Polymer-Coated Covalent Organic Frameworks as Porous Liquids for Gas Storage

Rachel Mow, Glory Russell-Parks, Grace Redwine, Brittney Petel, Thomas Gennett, Wade Braunecker

Research output: Contribution to journalArticlepeer-review

1 Scopus Citations


Several synthetic methods have recently emerged to develop high-surface-area solid-state organic framework-based materials into free-flowing liquids with permanent porosity. The fluidity of these porous liquid (PL) materials provides them with advantages in certain storage and transport processes. However, most framework-based materials necessitate the use of cryogenic temperatures to store weakly bound gases such as H2, temperatures where PLs lose their fluidity. Covalent organic framework (COF)-based PLs that could reversibly form stable complexes with H2 near ambient temperatures would represent a promising development for gas storage and transport applications. We report here the development, characterization, and evaluation of a material with these remarkable characteristics based on Cu(I)-loaded COF colloids. Our synthetic strategy required tailoring conditions for growing robust coatings of poly(dimethylsiloxane)-methacrylate (PDMS-MA) around COF colloids using atom transfer radical polymerization (ATRP). We demonstrate exquisite control over the coating thickness on the colloidal COF, quantified by transmission electron microscopy and dynamic light scattering. The coated COF material was then suspended in a liquid polymer matrix to make a PL. CO2 isotherms confirmed that the coating preserved the general porosity of the COF in the free-flowing liquid, while CO sorption measurements using diffuse reflectance infrared Fourier transform spectroscopy (DRIFTS) confirmed the preservation of Cu(I) coordination sites. We then evaluated the gas sorption phenomenon in the Cu(I)-COF-based PLs using DRIFTS and temperature-programmed desorption measurements. In addition to confirming that H2 transport is possible at or near mild refrigeration temperatures with these materials, our observations indicate that H2 diffusion is significantly influenced by the glass-transition temperature of both the coating and the liquid matrix. The latter result underscores an additional potential advantage of PLs in tailoring gas diffusion and storage temperatures through the coating composition.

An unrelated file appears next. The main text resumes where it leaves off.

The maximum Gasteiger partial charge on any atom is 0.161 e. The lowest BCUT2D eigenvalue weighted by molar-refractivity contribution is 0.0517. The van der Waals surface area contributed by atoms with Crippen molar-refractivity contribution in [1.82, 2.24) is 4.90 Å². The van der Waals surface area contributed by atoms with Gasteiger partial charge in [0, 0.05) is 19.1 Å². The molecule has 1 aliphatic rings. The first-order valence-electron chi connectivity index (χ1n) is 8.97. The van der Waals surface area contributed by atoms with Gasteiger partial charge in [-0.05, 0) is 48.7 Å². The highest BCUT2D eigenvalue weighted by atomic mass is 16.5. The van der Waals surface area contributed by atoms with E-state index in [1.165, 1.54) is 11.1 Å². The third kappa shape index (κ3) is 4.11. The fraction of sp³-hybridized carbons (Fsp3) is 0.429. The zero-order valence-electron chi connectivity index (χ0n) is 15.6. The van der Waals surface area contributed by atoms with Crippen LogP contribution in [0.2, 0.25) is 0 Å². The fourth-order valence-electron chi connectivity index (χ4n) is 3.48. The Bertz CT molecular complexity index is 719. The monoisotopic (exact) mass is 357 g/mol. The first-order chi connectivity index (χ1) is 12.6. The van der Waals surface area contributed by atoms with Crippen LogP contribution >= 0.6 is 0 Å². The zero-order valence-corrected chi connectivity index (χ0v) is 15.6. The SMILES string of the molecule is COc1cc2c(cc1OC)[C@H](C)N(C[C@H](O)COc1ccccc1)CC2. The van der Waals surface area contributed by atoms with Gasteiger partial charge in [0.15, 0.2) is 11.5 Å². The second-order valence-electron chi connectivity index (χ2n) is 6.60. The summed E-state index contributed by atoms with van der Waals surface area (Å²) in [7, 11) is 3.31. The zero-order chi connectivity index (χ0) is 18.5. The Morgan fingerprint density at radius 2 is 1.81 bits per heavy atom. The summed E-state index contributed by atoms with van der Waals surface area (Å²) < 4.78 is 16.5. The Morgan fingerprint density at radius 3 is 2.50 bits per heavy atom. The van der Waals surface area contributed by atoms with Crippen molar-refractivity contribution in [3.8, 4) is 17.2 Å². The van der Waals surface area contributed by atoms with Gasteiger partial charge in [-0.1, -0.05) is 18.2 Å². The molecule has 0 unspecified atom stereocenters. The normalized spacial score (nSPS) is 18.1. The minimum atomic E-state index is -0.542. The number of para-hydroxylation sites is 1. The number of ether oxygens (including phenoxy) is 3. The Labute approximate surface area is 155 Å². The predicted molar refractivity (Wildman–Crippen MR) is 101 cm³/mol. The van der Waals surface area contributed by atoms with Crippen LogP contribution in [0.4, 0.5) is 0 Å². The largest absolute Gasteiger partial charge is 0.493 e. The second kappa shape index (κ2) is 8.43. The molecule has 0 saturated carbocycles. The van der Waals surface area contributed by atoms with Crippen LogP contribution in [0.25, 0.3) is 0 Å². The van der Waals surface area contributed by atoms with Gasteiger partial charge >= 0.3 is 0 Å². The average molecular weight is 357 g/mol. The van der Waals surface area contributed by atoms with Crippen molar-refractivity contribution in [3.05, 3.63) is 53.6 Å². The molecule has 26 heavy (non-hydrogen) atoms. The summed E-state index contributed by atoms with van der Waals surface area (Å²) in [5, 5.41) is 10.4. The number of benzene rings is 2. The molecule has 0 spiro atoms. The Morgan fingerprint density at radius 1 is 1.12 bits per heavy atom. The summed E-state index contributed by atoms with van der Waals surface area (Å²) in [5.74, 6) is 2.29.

Original languageAmerican English
Pages (from-to)1579-1590
Number of pages12
JournalChemistry of Materials
Issue number3
StatePublished - 2024

NREL Publication Number

  • NREL/JA-5900-85257


  • controlled radical polymerization
  • covalent organic framework
  • hydrogen storage
  • porous liquid


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